After season five 24 became nothing more than a show with great action and uninspired and redundant stories. The show and Jack Bauer were running on fumes. After season 8 ended, the cast and crew of the show talked for years about a possible movie. But what was finally decided was a 12 episode limited series that would still cover 24 hours but set in London. Maybe it was the long break, maybe it was the shorter episode order, maybe it was the change in location or maybe it was all of those things but 24: Live Another Day was an enjoyable season of 24 that made me want more seasons of 24 in the future.
Last we saw off Jack, he was accused of being a traitor and was practically hated by everyone. This season picks up four years later in London and we find out that those years have been extremely brutal for both Jack and Chloe. Chloe lost her family and joined some self-righteous hacker group called Open Cell, and when we first see her, she’s being tortured by the CIA. Meanwhile, Jack has done everything in power to turn off his humanity. He even told Belcheck, “I don’t have any friends.” That is until his emotional walls completely collapse in the finale.
It’s this kind of attention to it’s lead characters that makes 24 much more than your run of the mill action thriller. The opening episodes laid out how damaged both Jack and Chloe were, with the closing minutes involving the Russians becoming a moment of triumph instead of defeat. Jack’s no longer the machine he was at the start of the season, he managed to save a dear friend and insure that his estranged family is looked after. That closing scene was well earned because the creative team had taken the time, bit by bit over the course of the season to thaw and change these two people.
But this wasn’t just the Jack and Chloe show, actually, this season may have had the best batch of supporting characters the show has ever had. Tate Donovan, Yvonne Strahovski, Benjamin Bratt, Stephen Fry, Gbenga Akinnagbe, Michael Wincott and Michelle Fairley were formidable additions, with Kim Raver, William Devane and Tzi Ma the only supporting cast members returning from the show’s previous seasons. All the newcomers made great contributions this season, especially Tate Donovan and Yvonne Strahovski.
Donovan as the son-in-law/advisor Mark Boudreau. The inner circle schemer has been a 24 staple, but Boudreau took the role to another level; a character who was sympathetic, repellent, and, ultimately, tragic.
Then you have Yvonne Strahovski, who plays Kate Morgan. The CIA agent who for me, was one of Jack’s best partners to date. Strahovski brought great physicality to the role; allowing Kate to be on the same level as Jack and actually mirroring him in many ways. They both were betrayed by people who were close to them and that betrayal resulted in the death of their loved ones and she even went through some good ol’ torture, which Jack usually goes through every season.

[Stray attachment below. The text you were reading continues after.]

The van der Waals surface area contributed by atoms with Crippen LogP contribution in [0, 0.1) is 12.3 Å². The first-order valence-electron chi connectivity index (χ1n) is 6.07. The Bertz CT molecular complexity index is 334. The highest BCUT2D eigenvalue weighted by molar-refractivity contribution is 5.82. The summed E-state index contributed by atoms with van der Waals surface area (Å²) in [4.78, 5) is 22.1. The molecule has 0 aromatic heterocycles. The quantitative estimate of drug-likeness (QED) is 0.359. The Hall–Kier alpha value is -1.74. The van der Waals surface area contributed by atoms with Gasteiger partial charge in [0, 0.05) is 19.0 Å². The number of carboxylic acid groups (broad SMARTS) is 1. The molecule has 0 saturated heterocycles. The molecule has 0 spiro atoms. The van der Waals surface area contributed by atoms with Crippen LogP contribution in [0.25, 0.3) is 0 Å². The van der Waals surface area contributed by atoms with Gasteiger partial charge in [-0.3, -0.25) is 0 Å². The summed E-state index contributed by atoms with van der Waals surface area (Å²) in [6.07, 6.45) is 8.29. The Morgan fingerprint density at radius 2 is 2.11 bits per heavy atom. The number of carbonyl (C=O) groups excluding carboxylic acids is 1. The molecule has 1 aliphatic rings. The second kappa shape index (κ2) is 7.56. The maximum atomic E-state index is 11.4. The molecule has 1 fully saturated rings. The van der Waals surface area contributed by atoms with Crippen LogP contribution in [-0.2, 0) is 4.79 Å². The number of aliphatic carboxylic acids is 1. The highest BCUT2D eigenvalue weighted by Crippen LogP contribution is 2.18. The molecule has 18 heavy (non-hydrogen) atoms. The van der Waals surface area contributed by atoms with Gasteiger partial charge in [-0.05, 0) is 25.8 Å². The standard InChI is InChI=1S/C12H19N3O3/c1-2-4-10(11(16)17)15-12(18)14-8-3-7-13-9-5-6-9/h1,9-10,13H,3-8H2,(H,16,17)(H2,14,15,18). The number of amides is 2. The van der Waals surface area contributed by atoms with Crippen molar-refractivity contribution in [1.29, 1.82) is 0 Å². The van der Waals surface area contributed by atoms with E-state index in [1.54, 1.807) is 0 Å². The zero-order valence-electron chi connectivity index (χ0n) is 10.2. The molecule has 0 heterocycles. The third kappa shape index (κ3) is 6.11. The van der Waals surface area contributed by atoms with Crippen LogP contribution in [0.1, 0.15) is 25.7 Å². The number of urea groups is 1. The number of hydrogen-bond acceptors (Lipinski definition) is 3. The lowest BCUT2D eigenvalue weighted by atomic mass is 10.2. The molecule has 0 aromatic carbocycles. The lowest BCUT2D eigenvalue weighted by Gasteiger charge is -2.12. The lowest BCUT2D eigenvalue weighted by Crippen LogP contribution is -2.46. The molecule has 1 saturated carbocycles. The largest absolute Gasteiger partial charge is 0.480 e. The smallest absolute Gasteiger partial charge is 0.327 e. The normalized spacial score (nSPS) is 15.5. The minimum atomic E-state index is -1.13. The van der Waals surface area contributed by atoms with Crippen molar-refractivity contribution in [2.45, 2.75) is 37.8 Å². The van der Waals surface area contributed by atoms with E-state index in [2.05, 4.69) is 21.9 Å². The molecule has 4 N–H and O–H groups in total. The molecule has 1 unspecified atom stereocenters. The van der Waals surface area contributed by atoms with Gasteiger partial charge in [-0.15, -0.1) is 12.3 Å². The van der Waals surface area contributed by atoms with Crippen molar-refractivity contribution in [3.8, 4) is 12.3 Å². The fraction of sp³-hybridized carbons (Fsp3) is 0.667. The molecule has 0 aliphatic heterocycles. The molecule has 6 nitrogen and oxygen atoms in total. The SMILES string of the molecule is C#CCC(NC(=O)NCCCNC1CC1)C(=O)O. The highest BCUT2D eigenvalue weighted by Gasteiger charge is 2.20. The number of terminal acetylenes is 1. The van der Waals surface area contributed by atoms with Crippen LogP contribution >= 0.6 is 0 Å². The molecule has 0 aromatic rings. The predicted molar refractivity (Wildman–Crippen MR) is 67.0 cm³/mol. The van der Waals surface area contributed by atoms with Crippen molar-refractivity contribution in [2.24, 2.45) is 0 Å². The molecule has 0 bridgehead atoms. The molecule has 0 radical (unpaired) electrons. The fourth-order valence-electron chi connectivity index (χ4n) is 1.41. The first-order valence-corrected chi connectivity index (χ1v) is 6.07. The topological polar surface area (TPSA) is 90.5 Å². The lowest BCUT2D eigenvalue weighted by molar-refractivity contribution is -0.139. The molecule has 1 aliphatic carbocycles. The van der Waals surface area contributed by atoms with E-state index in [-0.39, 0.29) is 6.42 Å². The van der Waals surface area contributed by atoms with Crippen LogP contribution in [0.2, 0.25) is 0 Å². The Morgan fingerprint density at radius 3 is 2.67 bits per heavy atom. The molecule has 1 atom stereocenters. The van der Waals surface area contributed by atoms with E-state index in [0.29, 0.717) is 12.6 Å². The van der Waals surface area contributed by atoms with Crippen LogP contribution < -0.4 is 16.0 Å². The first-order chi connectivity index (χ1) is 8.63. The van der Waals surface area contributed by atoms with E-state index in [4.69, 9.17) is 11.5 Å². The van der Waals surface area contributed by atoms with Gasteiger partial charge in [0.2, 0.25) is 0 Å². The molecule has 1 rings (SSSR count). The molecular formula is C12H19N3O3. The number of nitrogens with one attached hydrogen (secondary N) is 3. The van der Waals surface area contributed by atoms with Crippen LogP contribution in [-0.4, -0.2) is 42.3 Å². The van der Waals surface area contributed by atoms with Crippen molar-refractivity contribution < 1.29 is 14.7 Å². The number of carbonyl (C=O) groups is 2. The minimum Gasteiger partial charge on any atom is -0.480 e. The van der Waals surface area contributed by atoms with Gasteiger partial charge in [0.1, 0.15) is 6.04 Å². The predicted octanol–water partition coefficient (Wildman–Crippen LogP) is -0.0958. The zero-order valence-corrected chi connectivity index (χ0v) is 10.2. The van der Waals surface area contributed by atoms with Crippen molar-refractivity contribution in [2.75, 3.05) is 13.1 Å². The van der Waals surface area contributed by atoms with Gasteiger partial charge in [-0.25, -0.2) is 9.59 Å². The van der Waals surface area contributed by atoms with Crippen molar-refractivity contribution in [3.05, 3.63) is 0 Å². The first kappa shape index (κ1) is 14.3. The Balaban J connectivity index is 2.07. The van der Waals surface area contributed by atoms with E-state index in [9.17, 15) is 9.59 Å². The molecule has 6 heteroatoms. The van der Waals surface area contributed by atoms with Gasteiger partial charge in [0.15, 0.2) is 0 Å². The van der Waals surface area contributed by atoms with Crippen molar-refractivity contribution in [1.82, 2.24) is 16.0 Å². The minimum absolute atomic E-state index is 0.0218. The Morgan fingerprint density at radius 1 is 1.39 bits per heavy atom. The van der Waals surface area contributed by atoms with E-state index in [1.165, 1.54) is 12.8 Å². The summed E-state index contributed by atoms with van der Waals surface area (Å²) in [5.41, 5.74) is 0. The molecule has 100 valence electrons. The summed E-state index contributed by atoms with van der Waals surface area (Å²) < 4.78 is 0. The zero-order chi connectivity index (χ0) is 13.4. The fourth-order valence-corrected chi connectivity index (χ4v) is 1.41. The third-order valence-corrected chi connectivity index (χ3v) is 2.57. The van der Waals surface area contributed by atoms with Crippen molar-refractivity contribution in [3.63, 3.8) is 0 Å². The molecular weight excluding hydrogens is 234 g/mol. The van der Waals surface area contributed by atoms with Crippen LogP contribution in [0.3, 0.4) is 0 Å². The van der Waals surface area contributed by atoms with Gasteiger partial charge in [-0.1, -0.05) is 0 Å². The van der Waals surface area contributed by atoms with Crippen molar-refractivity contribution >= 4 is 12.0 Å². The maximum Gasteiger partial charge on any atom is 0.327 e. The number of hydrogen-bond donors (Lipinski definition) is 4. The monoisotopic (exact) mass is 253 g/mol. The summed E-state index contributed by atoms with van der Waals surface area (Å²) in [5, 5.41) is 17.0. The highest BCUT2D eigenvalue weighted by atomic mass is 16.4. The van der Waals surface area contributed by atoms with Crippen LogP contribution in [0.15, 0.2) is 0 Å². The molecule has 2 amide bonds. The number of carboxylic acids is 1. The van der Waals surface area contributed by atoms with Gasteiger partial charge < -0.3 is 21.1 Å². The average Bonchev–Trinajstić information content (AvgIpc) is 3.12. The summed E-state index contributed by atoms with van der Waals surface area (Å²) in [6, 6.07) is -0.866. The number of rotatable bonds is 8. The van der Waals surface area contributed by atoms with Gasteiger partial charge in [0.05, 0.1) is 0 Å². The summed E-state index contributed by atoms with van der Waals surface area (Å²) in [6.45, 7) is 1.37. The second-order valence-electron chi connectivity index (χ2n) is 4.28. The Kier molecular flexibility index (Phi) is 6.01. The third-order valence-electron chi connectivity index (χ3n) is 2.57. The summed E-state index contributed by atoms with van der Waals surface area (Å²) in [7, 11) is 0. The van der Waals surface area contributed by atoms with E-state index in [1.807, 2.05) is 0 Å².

Boudreau and Morgan are not the only new characters that are great. Almost all of these new characters had believable motivations and agendas as the day’s plot hurtled forward. However, there are two exceptions to all this praise, it’s Margot’s daughter and son-in-law. They filled the time-honoured roles of characters on 24 who aren’t interesting and make stupid decisions just to keep things moving. But fortunately they were minor characters and were dispatched quickly.
The biggest problem I had this season was the way they set-up and handled Heller’s supposed death. After an incredible hour of TV the stage was set for a long running character to go out in heroic fashion. It was a devastating episode with a gut-punch ending, only to have him appear next episode without a scratch. I don’t have a problem with his last second reprieve, on a show like 24 that is to be expected, it was just a sour note for a show that usually takes pains to play it straight with its audiences, and it almost voided a standout episode in retrospect.
Also disappointing was the show going back to the mole story yet again. It’s a gimmick that stopped being effective long ago, and given how little time was spent on it, it felt like the producers felt the same way.
But those were just small speed bumps in a season full of extraordinary moments. A season which barrelled through suspense and action with reckless abandon. 24 has always had exciting set pieces that were expertly staged from start to finish. One of my favourites, this season, was when Jack broke in and out of the CIA station, as he rescued Chloe and Belchek blew a hole in the street for an exit.
I thought there would have been more skipping ahead involved as the 12 episodes covered a 24 hour period. Instead, we got the real-time format for approximately 11 hours and 45 minutes before an extended epilogue jumped ahead 12 hours. The epilogue paved the way for another bad day in Jack’s future, although there’s been no official renewal yet. I really wouldn’t mind if the show wasn’t in real-time because it doesn’t have to be. At the beginning of the series that may have been a reason for viewers tune in but 24 has always been the Jack Bauer show and his stories just happen to take place within 24 hours.
This definitely won’t be the last we see of Jack Bauer and I do hope that when he does return the creative team and FOX decide to stick with the shorter episode format. It gave 24 one of it’s tightest and action-packed seasons’ in a long time. The writers were able to switch gears going from moments of quiet intensity and blown-out action sequences without missing a beat. And while things were blowing up real good, Live Another Day gave us characters to care about; it’s no wonder this season was extremely satisfying and enjoyable.
Score: 9 out of 10.